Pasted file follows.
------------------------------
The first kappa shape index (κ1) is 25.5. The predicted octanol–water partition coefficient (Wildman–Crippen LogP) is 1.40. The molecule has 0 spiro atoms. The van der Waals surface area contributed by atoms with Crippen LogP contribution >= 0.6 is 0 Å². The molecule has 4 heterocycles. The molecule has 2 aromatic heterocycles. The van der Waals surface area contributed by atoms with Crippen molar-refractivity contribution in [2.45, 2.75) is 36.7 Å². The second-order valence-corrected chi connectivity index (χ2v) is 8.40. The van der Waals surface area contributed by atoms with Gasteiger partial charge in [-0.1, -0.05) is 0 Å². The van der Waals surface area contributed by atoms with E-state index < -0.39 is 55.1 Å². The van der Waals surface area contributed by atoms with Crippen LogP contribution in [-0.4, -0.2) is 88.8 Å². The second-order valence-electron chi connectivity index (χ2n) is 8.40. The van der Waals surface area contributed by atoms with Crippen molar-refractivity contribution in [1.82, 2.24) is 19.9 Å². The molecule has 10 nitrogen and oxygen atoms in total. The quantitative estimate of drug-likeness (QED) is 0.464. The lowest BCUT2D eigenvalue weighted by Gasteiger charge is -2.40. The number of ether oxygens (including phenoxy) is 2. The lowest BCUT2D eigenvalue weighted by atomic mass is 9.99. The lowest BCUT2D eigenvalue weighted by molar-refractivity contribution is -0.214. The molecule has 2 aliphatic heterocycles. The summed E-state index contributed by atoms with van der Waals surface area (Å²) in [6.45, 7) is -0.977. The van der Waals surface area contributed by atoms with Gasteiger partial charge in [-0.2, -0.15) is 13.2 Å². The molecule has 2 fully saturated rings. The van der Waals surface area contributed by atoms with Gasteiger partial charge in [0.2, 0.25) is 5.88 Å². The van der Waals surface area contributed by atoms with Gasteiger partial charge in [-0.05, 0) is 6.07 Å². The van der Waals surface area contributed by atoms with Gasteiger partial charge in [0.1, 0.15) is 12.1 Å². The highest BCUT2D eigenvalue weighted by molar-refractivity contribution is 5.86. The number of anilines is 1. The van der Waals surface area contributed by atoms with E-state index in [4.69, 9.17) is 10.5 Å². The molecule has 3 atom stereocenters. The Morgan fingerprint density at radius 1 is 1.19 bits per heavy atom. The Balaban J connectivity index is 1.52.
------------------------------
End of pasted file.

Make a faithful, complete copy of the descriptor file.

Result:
The first kappa shape index (κ1) is 25.5. The predicted octanol–water partition coefficient (Wildman–Crippen LogP) is 1.40. The molecule has 0 spiro atoms. The van der Waals surface area contributed by atoms with Crippen LogP contribution >= 0.6 is 0 Å². The molecule has 4 heterocycles. The molecule has 2 aromatic heterocycles. The van der Waals surface area contributed by atoms with Crippen molar-refractivity contribution in [2.45, 2.75) is 36.7 Å². The second-order valence-corrected chi connectivity index (χ2v) is 8.40. The van der Waals surface area contributed by atoms with Gasteiger partial charge in [-0.1, -0.05) is 0 Å². The van der Waals surface area contributed by atoms with E-state index < -0.39 is 55.1 Å². The van der Waals surface area contributed by atoms with Crippen LogP contribution in [-0.4, -0.2) is 88.8 Å². The second-order valence-electron chi connectivity index (χ2n) is 8.40. The van der Waals surface area contributed by atoms with Crippen molar-refractivity contribution in [1.82, 2.24) is 19.9 Å². The molecule has 10 nitrogen and oxygen atoms in total. The quantitative estimate of drug-likeness (QED) is 0.464. The lowest BCUT2D eigenvalue weighted by Gasteiger charge is -2.40. The number of ether oxygens (including phenoxy) is 2. The lowest BCUT2D eigenvalue weighted by atomic mass is 9.99. The lowest BCUT2D eigenvalue weighted by molar-refractivity contribution is -0.214. The molecule has 2 aliphatic heterocycles. The summed E-state index contributed by atoms with van der Waals surface area (Å²) in [6.45, 7) is -0.977. The van der Waals surface area contributed by atoms with Gasteiger partial charge in [-0.2, -0.15) is 13.2 Å². The molecule has 2 fully saturated rings. The van der Waals surface area contributed by atoms with Gasteiger partial charge in [0.2, 0.25) is 5.88 Å². The van der Waals surface area contributed by atoms with Gasteiger partial charge in [-0.05, 0) is 6.07 Å². The van der Waals surface area contributed by atoms with Gasteiger partial charge in [0.1, 0.15) is 12.1 Å². The highest BCUT2D eigenvalue weighted by molar-refractivity contribution is 5.86. The number of anilines is 1. The van der Waals surface area contributed by atoms with E-state index in [4.69, 9.17) is 10.5 Å². The molecule has 3 atom stereocenters. The Morgan fingerprint density at radius 1 is 1.19 bits per heavy atom. The Balaban J connectivity index is 1.52.